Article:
The Rise of The Bushiban in Taiwan

By Jonathan Chandler

Originally published in The China Post, Sunday, Oct. 5, 2008; this is the exclusive online publication for The Wild East.

In 2007, after 23 successful years my Taipei English language school and UK Study Travel business, along with countless other Taiwanese SMEs, suddenly collapsed. Now in Shanghai having established a thriving base of high-end business clients, I still feel as though hit by a speeding truck. Reflection from a distance of time and space still begs the question what exactly caused the Maya-style apocalypse that hit Taiwan’s SMEs, in particular the English private school – fondly known as bushiban.

Back in 1985, it was a golden era for the English language trade. If you looked vaguely Caucasian, you were literally dragged off the streets, handed wads of cash and asked to sing a ditty to a bunch of bemused kiddies.

The dilemma for parents of young students was the same as it had been since the days of Confucious: the ultimate goal of high scores in the college entrance examination ten years down the line, one of which test subjects was English.

There was a snag: in those days English wasn’t taught at elementary school.

So to supply the demand, a few high quality private English language institutions such as mine were started with immediate success… along with plenty of unspeakably awful “schools” employing unqualified, inept and downright sinister instructors and methods – some of which apparently still survive to this day.

Parents reasoned that if they could get their kids proficient in English (grammar, speech and writing), by sixth grade of elementary school, that would eliminate the stress from at least one subject once inside the pressure cooker of junior high.

Adding to the incentive for parents to send their children to high-quality schools, local English teachers at junior and senior high school (in those days and to some extent still), couldn’t speak the language and the rote learning taking place in schools produced nothing but grammar-memorized, mesmerized youth who once the last final test was over promptly forgot the lot, slung their English books in the bin, retaining nothing but a loathing for the language ever since. And who could blame them? So for the time being foreign teachers were very welcome whatever their hue, so to speak.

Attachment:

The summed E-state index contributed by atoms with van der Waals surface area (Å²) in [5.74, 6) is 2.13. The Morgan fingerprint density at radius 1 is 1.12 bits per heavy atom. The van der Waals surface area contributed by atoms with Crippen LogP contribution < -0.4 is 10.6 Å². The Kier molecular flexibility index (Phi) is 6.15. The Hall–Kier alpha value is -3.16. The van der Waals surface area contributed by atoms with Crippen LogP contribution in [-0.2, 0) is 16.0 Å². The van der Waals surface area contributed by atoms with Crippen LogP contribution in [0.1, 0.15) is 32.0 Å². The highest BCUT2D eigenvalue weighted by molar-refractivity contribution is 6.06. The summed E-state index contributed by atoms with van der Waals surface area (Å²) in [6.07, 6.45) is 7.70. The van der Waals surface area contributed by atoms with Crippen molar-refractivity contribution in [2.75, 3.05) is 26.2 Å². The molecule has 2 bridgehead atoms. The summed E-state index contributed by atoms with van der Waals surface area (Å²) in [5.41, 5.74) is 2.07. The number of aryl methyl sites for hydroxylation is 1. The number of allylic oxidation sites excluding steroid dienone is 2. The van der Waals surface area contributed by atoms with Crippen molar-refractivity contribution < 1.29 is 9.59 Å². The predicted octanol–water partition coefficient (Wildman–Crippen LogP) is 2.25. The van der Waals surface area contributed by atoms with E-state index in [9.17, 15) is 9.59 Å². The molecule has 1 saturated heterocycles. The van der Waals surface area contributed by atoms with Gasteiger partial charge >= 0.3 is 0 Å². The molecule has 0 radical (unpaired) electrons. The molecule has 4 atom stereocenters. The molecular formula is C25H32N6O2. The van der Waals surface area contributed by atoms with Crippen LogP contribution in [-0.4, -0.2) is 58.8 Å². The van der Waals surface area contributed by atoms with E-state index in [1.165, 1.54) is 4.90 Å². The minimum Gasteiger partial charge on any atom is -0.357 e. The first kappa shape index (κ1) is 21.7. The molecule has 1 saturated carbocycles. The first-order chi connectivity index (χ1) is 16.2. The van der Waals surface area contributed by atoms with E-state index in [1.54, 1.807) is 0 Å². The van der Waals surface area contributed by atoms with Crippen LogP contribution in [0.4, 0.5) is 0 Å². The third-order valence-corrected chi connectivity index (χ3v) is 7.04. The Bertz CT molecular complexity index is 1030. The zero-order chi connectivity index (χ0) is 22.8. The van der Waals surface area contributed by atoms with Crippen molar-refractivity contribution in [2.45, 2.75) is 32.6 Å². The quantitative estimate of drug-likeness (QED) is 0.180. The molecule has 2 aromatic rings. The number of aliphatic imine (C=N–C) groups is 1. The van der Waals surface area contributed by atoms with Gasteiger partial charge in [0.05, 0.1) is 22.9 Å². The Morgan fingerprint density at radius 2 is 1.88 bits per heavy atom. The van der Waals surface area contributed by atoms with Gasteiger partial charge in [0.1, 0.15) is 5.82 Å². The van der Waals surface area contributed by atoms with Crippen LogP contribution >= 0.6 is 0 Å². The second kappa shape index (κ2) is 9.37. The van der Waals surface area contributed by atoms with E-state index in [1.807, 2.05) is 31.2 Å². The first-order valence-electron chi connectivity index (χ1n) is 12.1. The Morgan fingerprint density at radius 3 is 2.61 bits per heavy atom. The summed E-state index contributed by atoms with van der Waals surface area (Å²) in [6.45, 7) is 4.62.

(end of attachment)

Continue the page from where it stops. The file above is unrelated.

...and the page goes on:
That was when the other shoe dropped.

Parents, teachers and interested local parties realized the great cash cows these bushibans were and began to emulate them. The result was a tsunami of English language entities.

You couldn’t walk down a street in the tiniest village in Taitung County without tripping over one. With this tidal bore of bushibans came scant respect for standards and so-called English schools opened with totally unqualified teachers, no real methodology and a few textbooks. (BTW, the English publishing business on Taiwan is huge and vastly corrupt- another story).

Then along came an amiable, barefoot Australian called David McCall (Mo Da-wei) and the English language scene on Taiwan was never the same…


3 thoughts on “The Rise of The Bushiban in Taiwan

  • May 30, 2017 at 5:24 am

    My name is Silke.
    I knew and was a close friend of Mr.David McCall (Mo Da-wei) who sadly passed away last year … I would love to read more about your story and experience with him if appropriate.
    Mo Da-wei or as I called him David was a wonderful, kind men and had a huge heart for the less fortunate.
    Our World has lost a beautiful Soul and I hope to hear back from you.
    Love and Peace

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  • November 16, 2010 at 12:41 pm

    Great history lesson! I always had a hunch much of what you revealed has been the case. Now it seems the elementary schools are stepping up the quality of English they teach. More and more we see foreigners moving into elementary schools, where the benefits are so much better (as well as the treatment!) That is, if they have a teaching certificate. I wouldn’t be surprised if the cram school someday will be a small thing again, especially since so many of them operate illegally anyway.

    When will you finish this article? I’d also like to see one about the English publishing business in Taiwan, which you hinted at.


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